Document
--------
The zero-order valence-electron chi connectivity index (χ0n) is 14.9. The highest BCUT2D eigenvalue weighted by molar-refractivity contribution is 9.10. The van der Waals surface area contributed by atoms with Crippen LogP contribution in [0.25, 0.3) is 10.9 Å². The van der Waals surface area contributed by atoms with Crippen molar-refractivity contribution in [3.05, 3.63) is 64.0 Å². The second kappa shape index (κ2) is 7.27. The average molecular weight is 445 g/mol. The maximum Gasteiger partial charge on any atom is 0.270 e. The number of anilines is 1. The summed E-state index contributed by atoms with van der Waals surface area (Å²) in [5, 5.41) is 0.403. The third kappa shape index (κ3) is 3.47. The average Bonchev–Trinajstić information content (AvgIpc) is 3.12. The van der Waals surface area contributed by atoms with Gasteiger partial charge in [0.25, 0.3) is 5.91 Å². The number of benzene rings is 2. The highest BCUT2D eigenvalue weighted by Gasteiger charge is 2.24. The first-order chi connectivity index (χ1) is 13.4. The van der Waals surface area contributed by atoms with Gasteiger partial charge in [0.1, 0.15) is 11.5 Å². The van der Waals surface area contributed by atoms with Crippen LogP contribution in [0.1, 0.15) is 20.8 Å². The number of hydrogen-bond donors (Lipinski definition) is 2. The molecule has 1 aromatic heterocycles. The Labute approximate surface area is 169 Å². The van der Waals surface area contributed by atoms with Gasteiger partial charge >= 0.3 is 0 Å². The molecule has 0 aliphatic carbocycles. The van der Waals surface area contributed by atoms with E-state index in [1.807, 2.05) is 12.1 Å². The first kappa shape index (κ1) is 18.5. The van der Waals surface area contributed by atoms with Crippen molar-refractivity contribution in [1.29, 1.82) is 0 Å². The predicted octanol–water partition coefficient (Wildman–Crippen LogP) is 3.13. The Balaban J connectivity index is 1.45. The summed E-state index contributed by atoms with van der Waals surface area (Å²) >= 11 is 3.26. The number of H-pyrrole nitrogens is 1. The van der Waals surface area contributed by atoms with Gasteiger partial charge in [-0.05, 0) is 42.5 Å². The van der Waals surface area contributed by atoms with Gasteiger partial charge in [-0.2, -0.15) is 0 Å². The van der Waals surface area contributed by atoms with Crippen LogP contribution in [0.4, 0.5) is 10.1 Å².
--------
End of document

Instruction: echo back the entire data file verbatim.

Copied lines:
The zero-order valence-electron chi connectivity index (χ0n) is 14.9. The highest BCUT2D eigenvalue weighted by molar-refractivity contribution is 9.10. The van der Waals surface area contributed by atoms with Crippen LogP contribution in [0.25, 0.3) is 10.9 Å². The van der Waals surface area contributed by atoms with Crippen molar-refractivity contribution in [3.05, 3.63) is 64.0 Å². The second kappa shape index (κ2) is 7.27. The average molecular weight is 445 g/mol. The maximum Gasteiger partial charge on any atom is 0.270 e. The number of anilines is 1. The summed E-state index contributed by atoms with van der Waals surface area (Å²) in [5, 5.41) is 0.403. The third kappa shape index (κ3) is 3.47. The average Bonchev–Trinajstić information content (AvgIpc) is 3.12. The van der Waals surface area contributed by atoms with Gasteiger partial charge in [0.25, 0.3) is 5.91 Å². The number of benzene rings is 2. The highest BCUT2D eigenvalue weighted by Gasteiger charge is 2.24. The first-order chi connectivity index (χ1) is 13.4. The van der Waals surface area contributed by atoms with Gasteiger partial charge in [0.1, 0.15) is 11.5 Å². The van der Waals surface area contributed by atoms with Crippen LogP contribution in [0.1, 0.15) is 20.8 Å². The number of hydrogen-bond donors (Lipinski definition) is 2. The molecule has 1 aromatic heterocycles. The Labute approximate surface area is 169 Å². The van der Waals surface area contributed by atoms with Gasteiger partial charge >= 0.3 is 0 Å². The molecule has 0 aliphatic carbocycles. The van der Waals surface area contributed by atoms with E-state index in [1.807, 2.05) is 12.1 Å². The first kappa shape index (κ1) is 18.5. The van der Waals surface area contributed by atoms with Crippen molar-refractivity contribution in [1.29, 1.82) is 0 Å². The predicted octanol–water partition coefficient (Wildman–Crippen LogP) is 3.13. The Balaban J connectivity index is 1.45. The summed E-state index contributed by atoms with van der Waals surface area (Å²) >= 11 is 3.26. The number of H-pyrrole nitrogens is 1. The van der Waals surface area contributed by atoms with Gasteiger partial charge in [-0.05, 0) is 42.5 Å². The van der Waals surface area contributed by atoms with Gasteiger partial charge in [-0.2, -0.15) is 0 Å². The van der Waals surface area contributed by atoms with Crippen LogP contribution in [0.4, 0.5) is 10.1 Å².